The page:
buenosairesgay

Buenos Aires gay and queer

In this city you will find a mix between the elegance of the Europe capitals and the spirit of South America . The city was founded by immigrants that came mostly in the XIX century from Italy, Spain, France, Germany, UK, etc. Visiting Buenos Aires, you will experience a sort of “deja vù” of Europe while you explore the grand boulevards, expansive parks, magnificent architecture, and ever-changing fashion of Argentina’s beautiful capital.

We encourage you to take a gay walk through Buenos Aires neighborhoods like RecoletaPalermo (Soho, Hollywood, Las Cañitas), and San Telmo you’ll be persuaded that you’re in the Paris 16th District. Porteños, -as Buenos Aires citizens are called-, feel with a sort of pride being the most European of South American.

As in all the capitals of the world, Buenos Aires is not like the rest of the country. Buenos Aires is a world apart, with its specific characteristics of a great metropolis and its own peculiarities. Today, the great Latin American capitals turn out to be a striking and welcoming place to live for people of the LGTB + community. But what are the peculiarities of Buenos Aires? Is queer Latin America really what everyone says?

It is true that Argentina and especially, Buenos Aires, are presented as a place with rights conquered by the movement: the city has many mass events associated with the LGBT + community. The best known is probably the Gay Pride March, which is organized in November, just like the Queer International Tango Festival. Queer Tango seeks to stop associating the sex of the roles imposed in this dance. Finally, the Buenos Aires Diversa festival, which takes place in August, articulates a multiplicity of spaces where talks and events related to the LGBT + community take place.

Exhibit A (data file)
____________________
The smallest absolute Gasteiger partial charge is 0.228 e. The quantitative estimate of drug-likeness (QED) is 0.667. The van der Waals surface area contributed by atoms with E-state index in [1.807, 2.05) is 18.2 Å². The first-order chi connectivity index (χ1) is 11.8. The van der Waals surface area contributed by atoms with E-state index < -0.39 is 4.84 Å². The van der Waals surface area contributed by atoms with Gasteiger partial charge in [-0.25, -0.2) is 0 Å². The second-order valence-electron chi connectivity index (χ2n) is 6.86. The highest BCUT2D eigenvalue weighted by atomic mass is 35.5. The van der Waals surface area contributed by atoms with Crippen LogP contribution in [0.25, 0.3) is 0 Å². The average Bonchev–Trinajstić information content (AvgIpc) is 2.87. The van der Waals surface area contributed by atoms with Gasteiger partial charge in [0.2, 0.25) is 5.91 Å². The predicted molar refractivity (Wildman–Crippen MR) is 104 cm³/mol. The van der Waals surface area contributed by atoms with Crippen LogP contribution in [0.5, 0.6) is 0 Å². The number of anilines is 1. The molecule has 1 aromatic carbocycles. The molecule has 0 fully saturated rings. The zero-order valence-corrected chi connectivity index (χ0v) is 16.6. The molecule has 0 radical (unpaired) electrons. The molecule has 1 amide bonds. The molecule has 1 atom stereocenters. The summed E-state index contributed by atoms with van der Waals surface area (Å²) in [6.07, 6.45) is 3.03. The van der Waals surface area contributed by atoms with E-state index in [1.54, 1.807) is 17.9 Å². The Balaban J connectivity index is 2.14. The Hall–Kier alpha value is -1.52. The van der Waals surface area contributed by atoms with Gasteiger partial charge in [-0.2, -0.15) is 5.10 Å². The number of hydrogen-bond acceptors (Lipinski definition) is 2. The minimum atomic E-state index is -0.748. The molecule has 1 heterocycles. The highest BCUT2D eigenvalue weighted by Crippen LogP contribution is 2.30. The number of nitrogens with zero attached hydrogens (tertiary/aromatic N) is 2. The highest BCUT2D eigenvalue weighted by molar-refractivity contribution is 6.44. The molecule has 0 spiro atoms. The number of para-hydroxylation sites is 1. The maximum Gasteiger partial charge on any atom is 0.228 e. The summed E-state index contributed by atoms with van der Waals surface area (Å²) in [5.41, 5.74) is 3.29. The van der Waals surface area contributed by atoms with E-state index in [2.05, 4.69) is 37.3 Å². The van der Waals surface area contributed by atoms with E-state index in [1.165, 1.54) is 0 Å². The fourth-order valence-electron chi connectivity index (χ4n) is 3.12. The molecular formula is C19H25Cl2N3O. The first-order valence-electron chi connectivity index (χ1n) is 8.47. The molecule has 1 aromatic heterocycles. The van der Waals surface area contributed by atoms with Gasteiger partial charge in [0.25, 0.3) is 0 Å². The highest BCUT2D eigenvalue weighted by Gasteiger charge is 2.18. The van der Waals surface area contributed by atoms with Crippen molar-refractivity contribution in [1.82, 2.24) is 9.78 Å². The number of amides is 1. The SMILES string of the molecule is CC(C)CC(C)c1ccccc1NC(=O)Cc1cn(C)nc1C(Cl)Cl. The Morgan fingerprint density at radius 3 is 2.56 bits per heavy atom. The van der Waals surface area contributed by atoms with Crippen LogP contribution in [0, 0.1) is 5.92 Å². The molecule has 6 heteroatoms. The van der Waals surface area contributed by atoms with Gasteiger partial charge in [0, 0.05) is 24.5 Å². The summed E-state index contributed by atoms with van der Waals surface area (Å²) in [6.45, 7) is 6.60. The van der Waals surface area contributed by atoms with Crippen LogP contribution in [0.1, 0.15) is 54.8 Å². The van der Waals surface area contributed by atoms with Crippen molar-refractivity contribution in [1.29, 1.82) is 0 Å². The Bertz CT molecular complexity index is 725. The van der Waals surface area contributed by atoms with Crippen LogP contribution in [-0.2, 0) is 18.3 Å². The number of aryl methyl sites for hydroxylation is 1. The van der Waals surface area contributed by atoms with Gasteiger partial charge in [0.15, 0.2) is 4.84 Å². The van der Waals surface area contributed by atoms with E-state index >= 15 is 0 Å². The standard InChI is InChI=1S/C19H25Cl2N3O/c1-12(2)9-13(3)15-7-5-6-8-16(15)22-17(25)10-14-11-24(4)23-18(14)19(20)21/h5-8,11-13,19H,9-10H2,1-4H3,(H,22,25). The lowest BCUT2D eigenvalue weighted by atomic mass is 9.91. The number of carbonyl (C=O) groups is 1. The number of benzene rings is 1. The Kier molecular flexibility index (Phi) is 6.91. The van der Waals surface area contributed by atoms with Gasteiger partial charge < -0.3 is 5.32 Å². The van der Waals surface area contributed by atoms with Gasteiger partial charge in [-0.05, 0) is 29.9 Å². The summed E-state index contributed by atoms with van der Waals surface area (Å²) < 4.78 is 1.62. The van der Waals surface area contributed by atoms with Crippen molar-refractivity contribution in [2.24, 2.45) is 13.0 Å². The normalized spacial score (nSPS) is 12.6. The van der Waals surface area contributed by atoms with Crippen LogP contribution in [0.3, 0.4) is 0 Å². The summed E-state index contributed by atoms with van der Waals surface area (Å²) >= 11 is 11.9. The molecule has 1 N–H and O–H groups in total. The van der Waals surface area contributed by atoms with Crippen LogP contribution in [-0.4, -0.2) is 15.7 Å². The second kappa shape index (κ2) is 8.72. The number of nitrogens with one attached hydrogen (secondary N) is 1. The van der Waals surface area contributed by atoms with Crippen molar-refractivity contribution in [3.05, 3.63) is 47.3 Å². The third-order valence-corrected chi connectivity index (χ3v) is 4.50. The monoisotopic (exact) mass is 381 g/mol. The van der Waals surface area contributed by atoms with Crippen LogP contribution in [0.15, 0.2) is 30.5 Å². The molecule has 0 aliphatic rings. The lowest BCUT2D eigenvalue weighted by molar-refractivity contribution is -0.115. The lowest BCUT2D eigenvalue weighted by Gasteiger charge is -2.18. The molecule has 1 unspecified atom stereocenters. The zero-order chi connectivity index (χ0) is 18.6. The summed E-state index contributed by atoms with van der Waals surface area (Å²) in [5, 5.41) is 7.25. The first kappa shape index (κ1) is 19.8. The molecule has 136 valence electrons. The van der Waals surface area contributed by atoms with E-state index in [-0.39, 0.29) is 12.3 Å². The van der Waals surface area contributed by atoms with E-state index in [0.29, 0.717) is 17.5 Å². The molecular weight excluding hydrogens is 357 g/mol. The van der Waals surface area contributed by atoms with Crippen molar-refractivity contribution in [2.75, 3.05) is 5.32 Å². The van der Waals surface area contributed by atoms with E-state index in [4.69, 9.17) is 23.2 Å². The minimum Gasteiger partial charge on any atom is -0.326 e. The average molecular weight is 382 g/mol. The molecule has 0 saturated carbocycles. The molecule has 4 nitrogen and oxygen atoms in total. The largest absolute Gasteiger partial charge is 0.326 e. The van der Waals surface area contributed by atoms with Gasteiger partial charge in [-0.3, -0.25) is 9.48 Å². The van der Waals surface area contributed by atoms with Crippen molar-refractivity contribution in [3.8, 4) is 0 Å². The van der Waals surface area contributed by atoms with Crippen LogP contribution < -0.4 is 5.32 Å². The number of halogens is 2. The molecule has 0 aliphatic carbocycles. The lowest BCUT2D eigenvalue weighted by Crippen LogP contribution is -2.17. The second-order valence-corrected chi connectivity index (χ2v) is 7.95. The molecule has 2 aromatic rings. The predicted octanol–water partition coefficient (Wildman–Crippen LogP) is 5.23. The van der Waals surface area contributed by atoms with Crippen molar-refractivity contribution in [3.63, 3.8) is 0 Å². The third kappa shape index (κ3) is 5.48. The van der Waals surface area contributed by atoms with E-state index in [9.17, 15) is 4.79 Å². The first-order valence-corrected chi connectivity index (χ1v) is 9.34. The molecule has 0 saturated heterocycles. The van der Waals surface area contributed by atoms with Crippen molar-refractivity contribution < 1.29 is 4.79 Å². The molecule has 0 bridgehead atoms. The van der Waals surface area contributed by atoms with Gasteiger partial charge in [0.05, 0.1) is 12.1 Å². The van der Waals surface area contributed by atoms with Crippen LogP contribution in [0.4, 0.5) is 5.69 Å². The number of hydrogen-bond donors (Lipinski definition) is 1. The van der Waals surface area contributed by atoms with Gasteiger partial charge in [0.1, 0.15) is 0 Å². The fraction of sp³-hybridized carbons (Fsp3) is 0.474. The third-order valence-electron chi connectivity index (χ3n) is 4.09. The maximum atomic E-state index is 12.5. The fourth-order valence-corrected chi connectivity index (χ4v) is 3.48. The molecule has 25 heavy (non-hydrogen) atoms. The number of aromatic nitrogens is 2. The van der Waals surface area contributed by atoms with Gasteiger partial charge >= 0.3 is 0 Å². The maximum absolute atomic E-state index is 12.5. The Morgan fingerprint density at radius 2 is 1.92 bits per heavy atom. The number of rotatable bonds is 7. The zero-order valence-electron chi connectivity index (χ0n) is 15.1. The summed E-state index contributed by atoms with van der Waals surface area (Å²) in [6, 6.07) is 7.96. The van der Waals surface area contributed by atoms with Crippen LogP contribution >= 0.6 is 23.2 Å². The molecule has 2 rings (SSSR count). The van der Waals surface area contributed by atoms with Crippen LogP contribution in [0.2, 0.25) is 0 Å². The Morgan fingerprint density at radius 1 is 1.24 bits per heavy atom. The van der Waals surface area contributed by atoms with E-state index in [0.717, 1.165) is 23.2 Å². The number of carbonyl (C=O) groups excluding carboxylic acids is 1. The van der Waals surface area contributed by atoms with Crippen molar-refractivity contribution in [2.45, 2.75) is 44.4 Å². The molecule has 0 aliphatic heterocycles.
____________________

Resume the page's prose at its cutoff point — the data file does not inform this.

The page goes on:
Today the term queer gained ground in front of “gay-friendly” because the community does not want to feel accepted, but wants to feel visible and respected. It does not look for places where they can express themselves, but places where they feel visible. Buenos Aires is not Argentina, since in the rest of the country the rights won are much less. But still there is a community that fights to develop a less discriminatory and more diverse and dissident country.

https://www.thegayguide.com.ar/index.htm

https://www.travelgay.com/es/destination/gay-argentina/gay-buenos-aires/

buenosairesgay
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Wanderlust was my second home during my 5 months living in Buenos Aires. I got to know Argentina through this amazing school and experiences while studying with my professor, Vicky.

- Rich